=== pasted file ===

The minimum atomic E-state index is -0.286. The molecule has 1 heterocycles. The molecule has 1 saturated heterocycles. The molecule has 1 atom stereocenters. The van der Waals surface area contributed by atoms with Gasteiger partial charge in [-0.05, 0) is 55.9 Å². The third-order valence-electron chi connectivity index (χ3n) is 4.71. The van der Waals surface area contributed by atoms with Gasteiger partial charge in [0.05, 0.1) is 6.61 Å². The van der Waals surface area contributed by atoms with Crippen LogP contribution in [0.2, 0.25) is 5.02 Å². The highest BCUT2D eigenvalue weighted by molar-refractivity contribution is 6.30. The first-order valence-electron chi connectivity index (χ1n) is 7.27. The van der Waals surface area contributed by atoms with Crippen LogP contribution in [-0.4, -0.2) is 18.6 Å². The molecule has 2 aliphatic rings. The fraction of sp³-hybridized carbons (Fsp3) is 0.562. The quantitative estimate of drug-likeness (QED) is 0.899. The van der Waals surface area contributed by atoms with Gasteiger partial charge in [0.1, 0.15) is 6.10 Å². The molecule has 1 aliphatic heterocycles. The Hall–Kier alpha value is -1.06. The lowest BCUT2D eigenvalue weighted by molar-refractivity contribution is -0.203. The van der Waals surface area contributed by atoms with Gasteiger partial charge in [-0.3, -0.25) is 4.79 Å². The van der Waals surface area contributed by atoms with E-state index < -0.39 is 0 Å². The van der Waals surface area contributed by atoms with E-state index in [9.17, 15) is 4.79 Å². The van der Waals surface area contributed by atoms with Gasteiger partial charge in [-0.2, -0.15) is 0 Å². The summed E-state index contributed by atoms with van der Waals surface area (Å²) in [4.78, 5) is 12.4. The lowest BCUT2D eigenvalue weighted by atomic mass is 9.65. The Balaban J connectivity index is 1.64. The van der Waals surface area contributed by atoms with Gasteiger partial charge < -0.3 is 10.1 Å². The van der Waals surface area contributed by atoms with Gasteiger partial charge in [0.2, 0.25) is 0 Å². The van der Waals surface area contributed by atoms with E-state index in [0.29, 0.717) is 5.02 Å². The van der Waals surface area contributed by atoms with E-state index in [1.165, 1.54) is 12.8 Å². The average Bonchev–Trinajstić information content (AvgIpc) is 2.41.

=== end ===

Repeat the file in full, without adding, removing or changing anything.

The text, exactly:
The minimum atomic E-state index is -0.286. The molecule has 1 heterocycles. The molecule has 1 saturated heterocycles. The molecule has 1 atom stereocenters. The van der Waals surface area contributed by atoms with Gasteiger partial charge in [-0.05, 0) is 55.9 Å². The third-order valence-electron chi connectivity index (χ3n) is 4.71. The van der Waals surface area contributed by atoms with Gasteiger partial charge in [0.05, 0.1) is 6.61 Å². The van der Waals surface area contributed by atoms with Crippen LogP contribution in [0.2, 0.25) is 5.02 Å². The highest BCUT2D eigenvalue weighted by molar-refractivity contribution is 6.30. The first-order valence-electron chi connectivity index (χ1n) is 7.27. The van der Waals surface area contributed by atoms with Crippen LogP contribution in [-0.4, -0.2) is 18.6 Å². The molecule has 2 aliphatic rings. The fraction of sp³-hybridized carbons (Fsp3) is 0.562. The quantitative estimate of drug-likeness (QED) is 0.899. The van der Waals surface area contributed by atoms with Gasteiger partial charge in [0.1, 0.15) is 6.10 Å². The molecule has 1 aliphatic heterocycles. The Hall–Kier alpha value is -1.06. The lowest BCUT2D eigenvalue weighted by molar-refractivity contribution is -0.203. The van der Waals surface area contributed by atoms with Gasteiger partial charge in [-0.3, -0.25) is 4.79 Å². The van der Waals surface area contributed by atoms with E-state index < -0.39 is 0 Å². The van der Waals surface area contributed by atoms with E-state index in [9.17, 15) is 4.79 Å². The van der Waals surface area contributed by atoms with Gasteiger partial charge in [-0.2, -0.15) is 0 Å². The summed E-state index contributed by atoms with van der Waals surface area (Å²) in [4.78, 5) is 12.4. The lowest BCUT2D eigenvalue weighted by atomic mass is 9.65. The Balaban J connectivity index is 1.64. The van der Waals surface area contributed by atoms with Gasteiger partial charge < -0.3 is 10.1 Å². The van der Waals surface area contributed by atoms with Gasteiger partial charge in [0.2, 0.25) is 0 Å². The van der Waals surface area contributed by atoms with E-state index in [0.29, 0.717) is 5.02 Å². The van der Waals surface area contributed by atoms with E-state index in [1.165, 1.54) is 12.8 Å². The average Bonchev–Trinajstić information content (AvgIpc) is 2.41.